He then took another topic and submitted a second paper. As I read it, I wondered what had happened. Had I fallen under his spell or what was going on because I didn't see anything wrong with the second paper. I excused myself and took it to Elting Morison's office, and I said, you know, look at this. Something is going on. He can't write this well, but what's wrong with it? Morison read through it and said, well, there's a sentence here and a sentence there that he ought to put a period in the middle. That was the only comment that he had.
I have found on a number of occasions when I encounter somebody that I recognize writing very well, I ask them how come? And they'll give me a story like the man who said that in high school he spent one whole academic term writing one paper, that every day every student would come up, they would circulate past the teacher, who would look at it, criticism, go back and fix this. He said that went on for a whole academic term until they had a good paper. He said that made essentially a permanent effect.
I had this experience with Constance Boyd, who was an editor of the MIT Press, when I was doing my Industrial Dynamics book. She was the same sort of person who would coach you on all kinds of things, and then you would work on them and improve them. She claimed no experience with mathematics, but one day on a Sunday afternoon she came to my house. There's only one mathematical derivation in that book. It's in one of the appendices. She came in and said, I don't understand what you're doing here, but I have a feeling there might be a mistake. It's just the gestalt of the whole thing didn't please her. And she was right. There was a mistake in it. So anyway, I think the difficulty in teaching writing is very often that people have never had the experience of doing a top-notch piece of writing.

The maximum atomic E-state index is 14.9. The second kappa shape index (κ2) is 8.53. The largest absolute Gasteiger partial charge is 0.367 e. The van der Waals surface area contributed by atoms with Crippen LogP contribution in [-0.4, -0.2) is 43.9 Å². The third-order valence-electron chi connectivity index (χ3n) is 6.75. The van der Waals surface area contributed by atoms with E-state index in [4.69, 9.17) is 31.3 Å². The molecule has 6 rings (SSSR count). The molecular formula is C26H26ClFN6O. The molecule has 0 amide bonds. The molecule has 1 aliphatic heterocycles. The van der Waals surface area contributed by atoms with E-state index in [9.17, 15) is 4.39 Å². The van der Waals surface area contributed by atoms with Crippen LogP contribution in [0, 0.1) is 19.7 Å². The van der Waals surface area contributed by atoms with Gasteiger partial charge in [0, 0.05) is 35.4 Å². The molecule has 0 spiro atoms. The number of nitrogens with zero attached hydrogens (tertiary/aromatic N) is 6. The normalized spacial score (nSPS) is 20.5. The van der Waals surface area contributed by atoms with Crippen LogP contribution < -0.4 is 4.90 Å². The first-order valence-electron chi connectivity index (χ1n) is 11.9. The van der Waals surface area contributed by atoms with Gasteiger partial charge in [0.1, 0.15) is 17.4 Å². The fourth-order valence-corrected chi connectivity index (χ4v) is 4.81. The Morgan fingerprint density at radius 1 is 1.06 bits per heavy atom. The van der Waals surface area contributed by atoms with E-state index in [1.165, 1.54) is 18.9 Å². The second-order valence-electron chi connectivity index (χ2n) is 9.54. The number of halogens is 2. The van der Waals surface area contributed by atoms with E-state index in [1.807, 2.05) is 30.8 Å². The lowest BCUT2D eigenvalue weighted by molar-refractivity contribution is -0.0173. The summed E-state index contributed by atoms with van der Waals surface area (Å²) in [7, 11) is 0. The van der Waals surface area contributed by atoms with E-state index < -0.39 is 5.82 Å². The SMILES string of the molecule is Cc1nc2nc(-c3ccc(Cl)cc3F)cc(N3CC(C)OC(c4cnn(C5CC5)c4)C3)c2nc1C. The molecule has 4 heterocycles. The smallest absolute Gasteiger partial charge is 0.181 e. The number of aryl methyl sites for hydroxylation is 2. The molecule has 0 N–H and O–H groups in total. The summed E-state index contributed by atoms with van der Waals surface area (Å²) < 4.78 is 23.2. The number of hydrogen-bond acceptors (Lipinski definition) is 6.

INTERVIEWER: Interesting that that's not done at any point in the educational process.
FORRESTER: No, I don't think anywhere do you have to stay with a paper until an experienced editor or teacher can't find anything wrong with it.
INTERVIEWER: Let's get back to system dynamics. Among the things I read were the sort of the list of the four surprising things about corporations that were identified that you believe apply to all social systems. I was going to ask if you could speak a little bit about each one. I have the list. The first one was that most difficulties arise from internal causes. Although people usually blame trouble on external causes.